Watch the 2023 Regional Climate Workshop
Climate Change Workshop
Climate change is resulting in greater intensity and frequency of destructive weather events worldwide. In the Greater Manchester area, the most pressing climate risk is inland flooding due to extreme precipitation. Roadway stream crossings such as culverts and bridges are particularly vulnerable to flooding -- and the failure of this critical transportation infrastructure has the potential to negatively impact our region’s economy, ecology, and quality of life.
On April 11, SNHPC is hosting a regional climate workshop that will bring together municipal officials and stakeholders to discuss key opportunities for adapting our roadways in the face of climate change. Join us for a lively discussion with state and national experts, and as well as a preview of potential funding opportunities and new resources in development. We look forward to a collaborative and interactive session that will inspire further climate leadership and action in our region.
We are excited to feature speakers from: Federal Highway Administration ~ UNH Center for Infrastructure Resilience to Climate ~ The Nature Conservancy ~ Upper Valley Climate Adaptation Work Group ~ Rockingham Planning Commission
Eva Birk is a member of the Federal Highway Administration (FHWA) Sustainable Transportation & Resilience Team. FHWA's Resilience team provides technical assistance to State DOTs & MPOs on climate and resilience topics, and delivers the PROTECT formula and grant programs. Prior to FHWA, Eva worked for 10 years in environmental policy for both private industry and State and Local governments. Eva received a BS in Environmental Studies from Tufts University and a Masters in City
and Regional Planning from Cornell University. She serves as an adjunct professor in Environmental Policy at Tufts University.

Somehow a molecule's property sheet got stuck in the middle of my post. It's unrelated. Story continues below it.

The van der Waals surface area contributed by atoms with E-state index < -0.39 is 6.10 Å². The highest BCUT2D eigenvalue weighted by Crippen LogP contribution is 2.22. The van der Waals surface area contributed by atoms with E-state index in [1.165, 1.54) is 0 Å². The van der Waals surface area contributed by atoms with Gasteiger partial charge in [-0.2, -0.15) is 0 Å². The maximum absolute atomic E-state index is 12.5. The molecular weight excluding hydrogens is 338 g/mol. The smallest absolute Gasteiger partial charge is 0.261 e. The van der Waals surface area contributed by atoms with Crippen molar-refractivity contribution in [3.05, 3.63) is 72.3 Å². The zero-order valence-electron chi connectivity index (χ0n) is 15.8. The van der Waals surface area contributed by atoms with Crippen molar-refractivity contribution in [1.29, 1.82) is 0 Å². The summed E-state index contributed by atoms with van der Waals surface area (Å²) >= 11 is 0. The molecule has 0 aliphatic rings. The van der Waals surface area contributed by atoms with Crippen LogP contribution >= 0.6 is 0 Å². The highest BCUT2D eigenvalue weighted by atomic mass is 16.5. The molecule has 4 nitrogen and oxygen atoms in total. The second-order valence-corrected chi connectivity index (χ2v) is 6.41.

Meghan Butts is the Executive Director of the Upper Valley Lake Sunapee Regional Planning Commission (UVLSRPC). She is also the Vice Chair of the Upper Valley Adaptation Workgroup (UVAW). Her work focuses on the relationship between climate and transportation and taking a regional perspective in planning for the future with a significant focus on cross-sectoral relationships. She has a BA in Sociology and in Geography from SUNY New Paltz, a Masters Degree in Energy Policy and Climate from Johns Hopkins University and holds a Certificate of Science, Technology, and International Security. Meghan is also member of the Lebanon Energy Advisory Committee.
Dr. Jo Sias
Dr. Jo Sias is a professor in the Department of Civil and Environmental Engineering at the University of New Hampshire. Her research interests include performance evaluation of asphalt pavements and materials, particularly with respect to resilience and sustainability and the impact of climate change on transportation infrastructure. She is the director of the UNH Center for Infrastructure Resilience to Climate (UCIRC) and co-director of the Infrastructure and Climate Network (ICNet). She currently serves on the AAPT Board of Directors as past-president and is an Associate Editor for the International Journal of Road Materials and Pavement Design.
Matthew Thorne is the Climate Adaptation Manager at The Nature Conservancy NH chapter. His background in restoration ecology, outdoor education and art brings a creative, intuitive perspective to his project management approach. Before joining TNC Matthew served as the Executive Director of the Merrimack River Watershed Council, based in Lawrence, MA and previously oversaw farm and food access programming at the Organization for Refugee and Immigrant Success in Manchester,
NH. Matthew holds a BA from American University in International Development and an MS in Restoration Ecology from University of Washington.
Dave Walker is the Assistant Director and Transportation Program Manager for the Rockingham Planning Commission (RPC). He has over 25 years of experience leading short and long-range transportation planning efforts with most of that at RPC. Dave participated as a subject matter expert in a USDOT effort to develop guidance on integrating resilience into transportation planning, was the project lead and transportation planner for the Seacoast Transportation Corridors Vulnerability Assessment, and is currently working with New Hampshire DOT on the development of their Coastal Flood Risk Tolerance Framework.